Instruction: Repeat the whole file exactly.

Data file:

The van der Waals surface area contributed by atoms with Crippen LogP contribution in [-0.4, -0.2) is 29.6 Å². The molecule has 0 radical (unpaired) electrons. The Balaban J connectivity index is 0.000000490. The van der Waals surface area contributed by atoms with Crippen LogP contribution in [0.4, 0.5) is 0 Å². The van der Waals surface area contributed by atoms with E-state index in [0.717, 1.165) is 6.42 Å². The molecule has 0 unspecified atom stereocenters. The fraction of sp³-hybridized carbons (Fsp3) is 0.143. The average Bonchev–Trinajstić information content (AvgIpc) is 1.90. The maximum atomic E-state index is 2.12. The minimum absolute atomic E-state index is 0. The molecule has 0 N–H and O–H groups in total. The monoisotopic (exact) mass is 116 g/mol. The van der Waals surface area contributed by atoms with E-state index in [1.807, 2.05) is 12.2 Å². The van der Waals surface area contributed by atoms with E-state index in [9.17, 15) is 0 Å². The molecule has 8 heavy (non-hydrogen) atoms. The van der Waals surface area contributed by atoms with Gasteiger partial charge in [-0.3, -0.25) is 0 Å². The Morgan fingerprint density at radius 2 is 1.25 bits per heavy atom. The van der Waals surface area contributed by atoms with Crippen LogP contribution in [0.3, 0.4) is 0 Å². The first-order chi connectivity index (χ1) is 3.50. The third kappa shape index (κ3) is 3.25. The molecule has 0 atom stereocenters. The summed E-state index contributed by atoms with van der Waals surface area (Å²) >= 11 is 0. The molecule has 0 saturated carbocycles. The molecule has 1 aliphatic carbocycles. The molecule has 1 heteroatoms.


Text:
The van der Waals surface area contributed by atoms with Crippen LogP contribution in [-0.4, -0.2) is 29.6 Å². The molecule has 0 radical (unpaired) electrons. The Balaban J connectivity index is 0.000000490. The van der Waals surface area contributed by atoms with Crippen LogP contribution in [0.4, 0.5) is 0 Å². The van der Waals surface area contributed by atoms with E-state index in [0.717, 1.165) is 6.42 Å². The molecule has 0 unspecified atom stereocenters. The fraction of sp³-hybridized carbons (Fsp3) is 0.143. The average Bonchev–Trinajstić information content (AvgIpc) is 1.90. The maximum atomic E-state index is 2.12. The minimum absolute atomic E-state index is 0. The molecule has 0 N–H and O–H groups in total. The monoisotopic (exact) mass is 116 g/mol. The van der Waals surface area contributed by atoms with E-state index in [1.807, 2.05) is 12.2 Å². The van der Waals surface area contributed by atoms with E-state index in [9.17, 15) is 0 Å². The molecule has 8 heavy (non-hydrogen) atoms. The van der Waals surface area contributed by atoms with Gasteiger partial charge in [-0.3, -0.25) is 0 Å². The Morgan fingerprint density at radius 2 is 1.25 bits per heavy atom. The van der Waals surface area contributed by atoms with Crippen LogP contribution in [0.3, 0.4) is 0 Å². The first-order chi connectivity index (χ1) is 3.50. The third kappa shape index (κ3) is 3.25. The molecule has 0 atom stereocenters. The summed E-state index contributed by atoms with van der Waals surface area (Å²) >= 11 is 0. The molecule has 0 saturated carbocycles. The molecule has 1 aliphatic carbocycles. The molecule has 1 heteroatoms.